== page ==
He was even more stunned 6 minutes later and had to stand rooted to the spot after Bertie Auld cutely sent a quick, short square-pass from a free-kick to Willie just outside the box and again with one touch he swept it past the surprised and unmoving keeper into the net. That did it, 3-1.
But his contribution in the second-leg had an unusual aspect. A myth developed after this match played two weeks later. It was based on the fact that Jock Stein allowed a theory to be developed amongst the press that he had ordered his team to defend. That simply was not the case. As Bobby Lennox reported accurately to me, as well as others, but put succinctly by him, ‘ If big Jock asked us to defend then I must have missed the team talk.’
What in fact had happened was that Dukla, a very fine side, had played well and the Celtic defending was outstanding, with Billy McNeill playing probably his finest match. Celtic had been forced on to the back-foot and in that respect football instinct took over and it was every man to the pumps, including Willie, who proved in that match what a team player he was. For here was an attacker, if ever there was one, deciding to shadow one of Europe’s finest midfield players Masopust, the Dukla captain and effectively negating his famous forward thrusts. He was everywhere with him, as I recollect and Celtic were now on the cusp of a famous achievement on the back of the 0-0 draw.
He had more than paid his way to Lisbon and was now part of that proud line of players on the 25th of May 1967 walking into the Estadio Nacional, burnished both by the sun and the optimistic hordes in green and white. The game, the skills employed, the superiority of Celtic, the fight-back, the running qualities of everybody involved and the tumult of victory at the end have been well-documented both by me and many others.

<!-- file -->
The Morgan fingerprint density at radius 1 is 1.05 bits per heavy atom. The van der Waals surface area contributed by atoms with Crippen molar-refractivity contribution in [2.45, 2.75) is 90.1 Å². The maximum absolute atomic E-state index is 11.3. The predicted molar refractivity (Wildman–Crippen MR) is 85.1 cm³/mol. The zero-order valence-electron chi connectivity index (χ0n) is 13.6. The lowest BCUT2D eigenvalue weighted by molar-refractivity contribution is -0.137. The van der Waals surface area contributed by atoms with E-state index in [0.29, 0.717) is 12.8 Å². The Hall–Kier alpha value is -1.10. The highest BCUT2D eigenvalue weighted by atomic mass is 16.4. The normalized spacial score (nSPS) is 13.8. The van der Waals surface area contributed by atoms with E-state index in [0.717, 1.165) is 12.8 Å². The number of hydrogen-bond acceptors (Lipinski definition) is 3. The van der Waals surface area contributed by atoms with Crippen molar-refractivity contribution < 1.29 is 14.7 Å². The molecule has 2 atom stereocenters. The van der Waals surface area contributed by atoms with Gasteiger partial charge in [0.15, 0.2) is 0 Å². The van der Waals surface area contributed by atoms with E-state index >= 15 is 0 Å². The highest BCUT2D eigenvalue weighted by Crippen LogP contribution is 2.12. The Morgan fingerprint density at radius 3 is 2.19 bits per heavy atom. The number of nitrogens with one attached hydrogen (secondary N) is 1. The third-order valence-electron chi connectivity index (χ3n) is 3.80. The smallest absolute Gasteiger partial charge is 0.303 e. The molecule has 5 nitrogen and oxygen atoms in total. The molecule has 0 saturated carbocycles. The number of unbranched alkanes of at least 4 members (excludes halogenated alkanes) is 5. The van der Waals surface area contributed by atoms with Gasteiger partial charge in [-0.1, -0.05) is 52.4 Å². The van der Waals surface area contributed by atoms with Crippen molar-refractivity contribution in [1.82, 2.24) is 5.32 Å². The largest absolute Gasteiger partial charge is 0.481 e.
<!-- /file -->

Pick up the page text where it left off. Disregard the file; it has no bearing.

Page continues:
But a strange legacy developed for Willie Wallace personally. Somehow or other he did not seem to flourish in the limelight. He was a modest man, whose nickname Wispy not only described his soft-spoken manner but also was a reflection of his quiet personality.
Others became spokesmen for the team and seemed naturals for the job, in particular the captain Billy McNeill and the irrepressible Bertie Auld. Willie was not cut out for such a role.
It was only natural that he lapped up the adulation like the others, but seemed, all the time to me, to be quite content to let the others sum up the emotions of that fateful day. As a result of that feeling of staying in the background and of course ultimately going off to Australia to live a major part of his life he is not identified with the Lisbon triumph as readily as some of the others, perhaps also because he made a late entry into the European campaign.
But that is only to the general public. To the avid lovers of Celtic he is as treasured and revered as any of the others. Nobody deserved that special place in the sun any more than Willie Wallace.
This was Archie’s contribution to Willie Wallace – Heart of a Lion published in 2012.